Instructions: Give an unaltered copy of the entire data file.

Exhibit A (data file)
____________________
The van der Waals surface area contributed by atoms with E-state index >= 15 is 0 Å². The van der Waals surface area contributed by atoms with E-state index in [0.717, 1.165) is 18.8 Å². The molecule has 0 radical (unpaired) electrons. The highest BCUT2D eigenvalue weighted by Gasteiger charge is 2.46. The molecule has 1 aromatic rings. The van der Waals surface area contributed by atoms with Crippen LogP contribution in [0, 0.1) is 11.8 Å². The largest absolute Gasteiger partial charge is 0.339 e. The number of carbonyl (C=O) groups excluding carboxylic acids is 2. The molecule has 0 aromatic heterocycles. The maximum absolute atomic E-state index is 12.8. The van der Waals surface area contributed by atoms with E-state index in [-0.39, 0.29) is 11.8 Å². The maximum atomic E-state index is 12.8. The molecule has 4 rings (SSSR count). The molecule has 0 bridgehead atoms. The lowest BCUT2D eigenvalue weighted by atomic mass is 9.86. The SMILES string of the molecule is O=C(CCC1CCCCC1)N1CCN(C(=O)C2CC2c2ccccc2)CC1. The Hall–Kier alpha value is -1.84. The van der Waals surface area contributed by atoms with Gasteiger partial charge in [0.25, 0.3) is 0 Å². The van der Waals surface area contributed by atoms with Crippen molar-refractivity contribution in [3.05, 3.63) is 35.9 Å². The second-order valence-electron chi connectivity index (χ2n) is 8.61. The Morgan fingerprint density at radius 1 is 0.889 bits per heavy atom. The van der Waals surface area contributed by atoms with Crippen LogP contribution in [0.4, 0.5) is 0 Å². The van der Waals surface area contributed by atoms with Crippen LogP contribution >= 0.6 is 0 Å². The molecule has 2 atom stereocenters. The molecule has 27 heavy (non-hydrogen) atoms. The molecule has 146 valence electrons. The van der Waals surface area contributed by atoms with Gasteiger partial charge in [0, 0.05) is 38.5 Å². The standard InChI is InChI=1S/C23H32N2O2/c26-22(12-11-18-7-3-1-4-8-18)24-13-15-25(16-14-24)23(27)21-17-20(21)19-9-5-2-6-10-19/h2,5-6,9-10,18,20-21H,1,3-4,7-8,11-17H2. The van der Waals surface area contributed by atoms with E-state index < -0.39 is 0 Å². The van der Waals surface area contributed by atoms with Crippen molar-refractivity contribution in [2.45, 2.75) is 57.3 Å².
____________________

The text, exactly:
The van der Waals surface area contributed by atoms with E-state index >= 15 is 0 Å². The van der Waals surface area contributed by atoms with E-state index in [0.717, 1.165) is 18.8 Å². The molecule has 0 radical (unpaired) electrons. The highest BCUT2D eigenvalue weighted by Gasteiger charge is 2.46. The molecule has 1 aromatic rings. The van der Waals surface area contributed by atoms with Crippen LogP contribution in [0, 0.1) is 11.8 Å². The largest absolute Gasteiger partial charge is 0.339 e. The number of carbonyl (C=O) groups excluding carboxylic acids is 2. The molecule has 0 aromatic heterocycles. The maximum absolute atomic E-state index is 12.8. The van der Waals surface area contributed by atoms with E-state index in [-0.39, 0.29) is 11.8 Å². The maximum atomic E-state index is 12.8. The molecule has 4 rings (SSSR count). The molecule has 0 bridgehead atoms. The lowest BCUT2D eigenvalue weighted by atomic mass is 9.86. The SMILES string of the molecule is O=C(CCC1CCCCC1)N1CCN(C(=O)C2CC2c2ccccc2)CC1. The Hall–Kier alpha value is -1.84. The van der Waals surface area contributed by atoms with Gasteiger partial charge in [0.25, 0.3) is 0 Å². The van der Waals surface area contributed by atoms with Crippen molar-refractivity contribution in [3.05, 3.63) is 35.9 Å². The second-order valence-electron chi connectivity index (χ2n) is 8.61. The Morgan fingerprint density at radius 1 is 0.889 bits per heavy atom. The van der Waals surface area contributed by atoms with Crippen LogP contribution in [0.4, 0.5) is 0 Å². The van der Waals surface area contributed by atoms with Crippen LogP contribution >= 0.6 is 0 Å². The molecule has 2 atom stereocenters. The molecule has 27 heavy (non-hydrogen) atoms. The molecule has 146 valence electrons. The van der Waals surface area contributed by atoms with Gasteiger partial charge in [0, 0.05) is 38.5 Å². The standard InChI is InChI=1S/C23H32N2O2/c26-22(12-11-18-7-3-1-4-8-18)24-13-15-25(16-14-24)23(27)21-17-20(21)19-9-5-2-6-10-19/h2,5-6,9-10,18,20-21H,1,3-4,7-8,11-17H2. The van der Waals surface area contributed by atoms with E-state index < -0.39 is 0 Å². The van der Waals surface area contributed by atoms with Crippen molar-refractivity contribution in [2.45, 2.75) is 57.3 Å².